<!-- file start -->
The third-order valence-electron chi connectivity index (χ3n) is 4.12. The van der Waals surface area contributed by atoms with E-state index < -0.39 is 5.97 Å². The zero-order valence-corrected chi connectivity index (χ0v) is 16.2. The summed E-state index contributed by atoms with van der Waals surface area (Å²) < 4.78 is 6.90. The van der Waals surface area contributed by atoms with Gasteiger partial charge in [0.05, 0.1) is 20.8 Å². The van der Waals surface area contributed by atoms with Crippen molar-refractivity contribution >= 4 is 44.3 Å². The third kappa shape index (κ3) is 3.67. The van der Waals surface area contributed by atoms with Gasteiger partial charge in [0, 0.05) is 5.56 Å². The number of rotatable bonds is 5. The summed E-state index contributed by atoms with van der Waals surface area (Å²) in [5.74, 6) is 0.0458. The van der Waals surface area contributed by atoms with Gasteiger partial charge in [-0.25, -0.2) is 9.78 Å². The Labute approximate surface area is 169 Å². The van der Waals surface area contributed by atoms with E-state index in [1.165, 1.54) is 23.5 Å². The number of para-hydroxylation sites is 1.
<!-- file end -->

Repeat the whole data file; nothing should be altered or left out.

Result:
The third-order valence-electron chi connectivity index (χ3n) is 4.12. The van der Waals surface area contributed by atoms with E-state index < -0.39 is 5.97 Å². The zero-order valence-corrected chi connectivity index (χ0v) is 16.2. The summed E-state index contributed by atoms with van der Waals surface area (Å²) < 4.78 is 6.90. The van der Waals surface area contributed by atoms with Gasteiger partial charge in [0.05, 0.1) is 20.8 Å². The van der Waals surface area contributed by atoms with Crippen molar-refractivity contribution >= 4 is 44.3 Å². The third kappa shape index (κ3) is 3.67. The van der Waals surface area contributed by atoms with Gasteiger partial charge in [0, 0.05) is 5.56 Å². The number of rotatable bonds is 5. The summed E-state index contributed by atoms with van der Waals surface area (Å²) in [5.74, 6) is 0.0458. The van der Waals surface area contributed by atoms with Gasteiger partial charge in [-0.25, -0.2) is 9.78 Å². The Labute approximate surface area is 169 Å². The van der Waals surface area contributed by atoms with E-state index in [1.165, 1.54) is 23.5 Å². The number of para-hydroxylation sites is 1.